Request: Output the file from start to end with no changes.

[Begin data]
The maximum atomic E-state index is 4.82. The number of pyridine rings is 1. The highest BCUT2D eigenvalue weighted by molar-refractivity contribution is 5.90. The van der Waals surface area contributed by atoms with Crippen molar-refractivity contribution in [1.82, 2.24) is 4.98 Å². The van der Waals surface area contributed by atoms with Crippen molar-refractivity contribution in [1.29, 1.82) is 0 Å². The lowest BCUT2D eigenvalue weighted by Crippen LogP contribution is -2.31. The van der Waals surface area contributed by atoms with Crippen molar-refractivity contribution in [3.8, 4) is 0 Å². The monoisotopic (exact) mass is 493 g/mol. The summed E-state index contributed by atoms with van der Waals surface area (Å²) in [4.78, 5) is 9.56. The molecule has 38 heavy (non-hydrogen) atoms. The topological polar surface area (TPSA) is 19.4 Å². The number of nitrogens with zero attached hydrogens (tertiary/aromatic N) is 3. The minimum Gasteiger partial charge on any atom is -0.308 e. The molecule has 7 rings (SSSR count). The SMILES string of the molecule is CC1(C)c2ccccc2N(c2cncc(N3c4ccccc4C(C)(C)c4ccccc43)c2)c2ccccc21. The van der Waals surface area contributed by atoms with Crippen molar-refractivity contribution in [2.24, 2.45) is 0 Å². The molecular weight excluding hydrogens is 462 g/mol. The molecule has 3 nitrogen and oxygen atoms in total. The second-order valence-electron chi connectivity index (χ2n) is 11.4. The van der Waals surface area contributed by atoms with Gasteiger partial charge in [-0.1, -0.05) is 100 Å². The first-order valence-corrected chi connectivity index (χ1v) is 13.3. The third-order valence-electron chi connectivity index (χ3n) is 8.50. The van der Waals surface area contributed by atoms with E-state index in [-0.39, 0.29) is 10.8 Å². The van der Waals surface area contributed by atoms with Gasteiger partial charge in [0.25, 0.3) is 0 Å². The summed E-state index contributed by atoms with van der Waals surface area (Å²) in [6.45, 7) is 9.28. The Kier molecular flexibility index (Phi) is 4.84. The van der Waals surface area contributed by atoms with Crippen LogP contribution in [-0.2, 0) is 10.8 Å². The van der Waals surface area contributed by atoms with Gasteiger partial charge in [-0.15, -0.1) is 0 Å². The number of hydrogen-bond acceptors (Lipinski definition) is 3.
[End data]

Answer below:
The maximum atomic E-state index is 4.82. The number of pyridine rings is 1. The highest BCUT2D eigenvalue weighted by molar-refractivity contribution is 5.90. The van der Waals surface area contributed by atoms with Crippen molar-refractivity contribution in [1.82, 2.24) is 4.98 Å². The van der Waals surface area contributed by atoms with Crippen molar-refractivity contribution in [1.29, 1.82) is 0 Å². The lowest BCUT2D eigenvalue weighted by Crippen LogP contribution is -2.31. The van der Waals surface area contributed by atoms with Crippen molar-refractivity contribution in [3.8, 4) is 0 Å². The monoisotopic (exact) mass is 493 g/mol. The summed E-state index contributed by atoms with van der Waals surface area (Å²) in [4.78, 5) is 9.56. The molecule has 38 heavy (non-hydrogen) atoms. The topological polar surface area (TPSA) is 19.4 Å². The number of nitrogens with zero attached hydrogens (tertiary/aromatic N) is 3. The minimum Gasteiger partial charge on any atom is -0.308 e. The molecule has 7 rings (SSSR count). The SMILES string of the molecule is CC1(C)c2ccccc2N(c2cncc(N3c4ccccc4C(C)(C)c4ccccc43)c2)c2ccccc21. The van der Waals surface area contributed by atoms with Crippen molar-refractivity contribution in [2.24, 2.45) is 0 Å². The molecular weight excluding hydrogens is 462 g/mol. The molecule has 3 nitrogen and oxygen atoms in total. The second-order valence-electron chi connectivity index (χ2n) is 11.4. The van der Waals surface area contributed by atoms with Gasteiger partial charge in [-0.1, -0.05) is 100 Å². The first-order valence-corrected chi connectivity index (χ1v) is 13.3. The third-order valence-electron chi connectivity index (χ3n) is 8.50. The van der Waals surface area contributed by atoms with E-state index in [-0.39, 0.29) is 10.8 Å². The van der Waals surface area contributed by atoms with Gasteiger partial charge in [0.25, 0.3) is 0 Å². The summed E-state index contributed by atoms with van der Waals surface area (Å²) in [6.45, 7) is 9.28. The Kier molecular flexibility index (Phi) is 4.84. The van der Waals surface area contributed by atoms with Crippen LogP contribution in [-0.2, 0) is 10.8 Å². The van der Waals surface area contributed by atoms with Gasteiger partial charge in [-0.15, -0.1) is 0 Å². The number of hydrogen-bond acceptors (Lipinski definition) is 3.